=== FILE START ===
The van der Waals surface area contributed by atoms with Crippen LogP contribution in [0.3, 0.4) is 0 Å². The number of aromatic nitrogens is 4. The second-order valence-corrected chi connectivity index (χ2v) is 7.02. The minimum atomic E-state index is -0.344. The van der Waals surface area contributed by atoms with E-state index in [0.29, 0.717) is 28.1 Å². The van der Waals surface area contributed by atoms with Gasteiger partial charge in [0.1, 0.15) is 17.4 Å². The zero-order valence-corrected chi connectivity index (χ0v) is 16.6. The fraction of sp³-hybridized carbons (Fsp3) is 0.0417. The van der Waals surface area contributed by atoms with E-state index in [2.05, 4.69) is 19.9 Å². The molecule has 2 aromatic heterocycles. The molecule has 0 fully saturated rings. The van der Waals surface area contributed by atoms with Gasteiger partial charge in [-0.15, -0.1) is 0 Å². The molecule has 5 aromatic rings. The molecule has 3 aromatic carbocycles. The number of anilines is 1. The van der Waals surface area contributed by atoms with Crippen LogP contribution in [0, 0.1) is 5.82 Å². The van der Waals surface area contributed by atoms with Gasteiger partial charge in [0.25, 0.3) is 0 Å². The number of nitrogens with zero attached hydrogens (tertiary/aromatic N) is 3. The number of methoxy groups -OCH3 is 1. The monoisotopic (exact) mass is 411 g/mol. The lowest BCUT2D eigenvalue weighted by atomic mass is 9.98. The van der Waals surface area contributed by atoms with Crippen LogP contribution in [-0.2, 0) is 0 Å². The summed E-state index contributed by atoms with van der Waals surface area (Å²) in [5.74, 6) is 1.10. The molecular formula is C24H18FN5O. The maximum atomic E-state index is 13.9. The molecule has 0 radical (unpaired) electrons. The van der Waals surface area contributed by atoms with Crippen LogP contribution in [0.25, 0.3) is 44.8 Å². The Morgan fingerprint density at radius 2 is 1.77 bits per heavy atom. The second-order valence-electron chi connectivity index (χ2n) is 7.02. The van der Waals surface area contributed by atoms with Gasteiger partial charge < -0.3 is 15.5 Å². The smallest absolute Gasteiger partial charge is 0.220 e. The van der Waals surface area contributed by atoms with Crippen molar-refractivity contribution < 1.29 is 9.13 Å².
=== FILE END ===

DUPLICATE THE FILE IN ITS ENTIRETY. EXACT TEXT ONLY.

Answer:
The van der Waals surface area contributed by atoms with Crippen LogP contribution in [0.3, 0.4) is 0 Å². The number of aromatic nitrogens is 4. The second-order valence-corrected chi connectivity index (χ2v) is 7.02. The minimum atomic E-state index is -0.344. The van der Waals surface area contributed by atoms with E-state index in [0.29, 0.717) is 28.1 Å². The van der Waals surface area contributed by atoms with Gasteiger partial charge in [0.1, 0.15) is 17.4 Å². The zero-order valence-corrected chi connectivity index (χ0v) is 16.6. The fraction of sp³-hybridized carbons (Fsp3) is 0.0417. The van der Waals surface area contributed by atoms with E-state index in [2.05, 4.69) is 19.9 Å². The molecule has 2 aromatic heterocycles. The molecule has 0 fully saturated rings. The van der Waals surface area contributed by atoms with Gasteiger partial charge in [-0.15, -0.1) is 0 Å². The molecule has 5 aromatic rings. The molecule has 3 aromatic carbocycles. The number of anilines is 1. The van der Waals surface area contributed by atoms with Crippen LogP contribution in [0, 0.1) is 5.82 Å². The van der Waals surface area contributed by atoms with Gasteiger partial charge in [0.25, 0.3) is 0 Å². The number of nitrogens with zero attached hydrogens (tertiary/aromatic N) is 3. The number of methoxy groups -OCH3 is 1. The monoisotopic (exact) mass is 411 g/mol. The lowest BCUT2D eigenvalue weighted by atomic mass is 9.98. The van der Waals surface area contributed by atoms with Crippen LogP contribution in [-0.2, 0) is 0 Å². The summed E-state index contributed by atoms with van der Waals surface area (Å²) in [5.74, 6) is 1.10. The molecular formula is C24H18FN5O. The maximum atomic E-state index is 13.9. The molecule has 0 radical (unpaired) electrons. The van der Waals surface area contributed by atoms with Crippen LogP contribution in [0.25, 0.3) is 44.8 Å². The Morgan fingerprint density at radius 2 is 1.77 bits per heavy atom. The second-order valence-electron chi connectivity index (χ2n) is 7.02. The van der Waals surface area contributed by atoms with Gasteiger partial charge < -0.3 is 15.5 Å². The smallest absolute Gasteiger partial charge is 0.220 e. The van der Waals surface area contributed by atoms with Crippen molar-refractivity contribution < 1.29 is 9.13 Å².